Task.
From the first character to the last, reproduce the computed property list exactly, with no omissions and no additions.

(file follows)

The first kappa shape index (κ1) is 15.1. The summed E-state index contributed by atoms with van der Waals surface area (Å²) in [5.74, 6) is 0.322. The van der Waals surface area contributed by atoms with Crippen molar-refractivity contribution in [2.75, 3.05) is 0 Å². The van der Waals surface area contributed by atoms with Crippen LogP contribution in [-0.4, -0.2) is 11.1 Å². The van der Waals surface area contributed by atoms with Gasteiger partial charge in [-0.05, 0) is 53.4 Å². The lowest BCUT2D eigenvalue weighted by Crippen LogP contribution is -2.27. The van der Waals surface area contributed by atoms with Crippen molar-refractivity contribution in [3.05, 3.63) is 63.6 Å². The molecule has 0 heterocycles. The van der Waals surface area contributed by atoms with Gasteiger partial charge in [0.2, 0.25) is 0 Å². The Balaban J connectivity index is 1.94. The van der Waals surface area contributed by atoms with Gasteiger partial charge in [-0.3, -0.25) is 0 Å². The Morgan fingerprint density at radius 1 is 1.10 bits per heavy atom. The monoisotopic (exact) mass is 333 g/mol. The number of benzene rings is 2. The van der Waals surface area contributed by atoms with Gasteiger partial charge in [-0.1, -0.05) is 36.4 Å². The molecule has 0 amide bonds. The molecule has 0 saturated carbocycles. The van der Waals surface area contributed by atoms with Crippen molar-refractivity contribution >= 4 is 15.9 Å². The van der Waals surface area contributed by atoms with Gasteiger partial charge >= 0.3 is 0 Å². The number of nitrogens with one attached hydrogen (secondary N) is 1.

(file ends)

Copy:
The first kappa shape index (κ1) is 15.1. The summed E-state index contributed by atoms with van der Waals surface area (Å²) in [5.74, 6) is 0.322. The van der Waals surface area contributed by atoms with Crippen molar-refractivity contribution in [2.75, 3.05) is 0 Å². The van der Waals surface area contributed by atoms with Crippen LogP contribution in [-0.4, -0.2) is 11.1 Å². The van der Waals surface area contributed by atoms with Gasteiger partial charge in [-0.05, 0) is 53.4 Å². The lowest BCUT2D eigenvalue weighted by Crippen LogP contribution is -2.27. The van der Waals surface area contributed by atoms with Crippen molar-refractivity contribution in [3.05, 3.63) is 63.6 Å². The molecule has 0 heterocycles. The van der Waals surface area contributed by atoms with Gasteiger partial charge in [0.2, 0.25) is 0 Å². The Balaban J connectivity index is 1.94. The van der Waals surface area contributed by atoms with Gasteiger partial charge in [-0.3, -0.25) is 0 Å². The Morgan fingerprint density at radius 1 is 1.10 bits per heavy atom. The monoisotopic (exact) mass is 333 g/mol. The number of benzene rings is 2. The van der Waals surface area contributed by atoms with Gasteiger partial charge in [-0.1, -0.05) is 36.4 Å². The molecule has 0 amide bonds. The molecule has 0 saturated carbocycles. The van der Waals surface area contributed by atoms with Crippen molar-refractivity contribution >= 4 is 15.9 Å². The van der Waals surface area contributed by atoms with Gasteiger partial charge >= 0.3 is 0 Å². The number of nitrogens with one attached hydrogen (secondary N) is 1.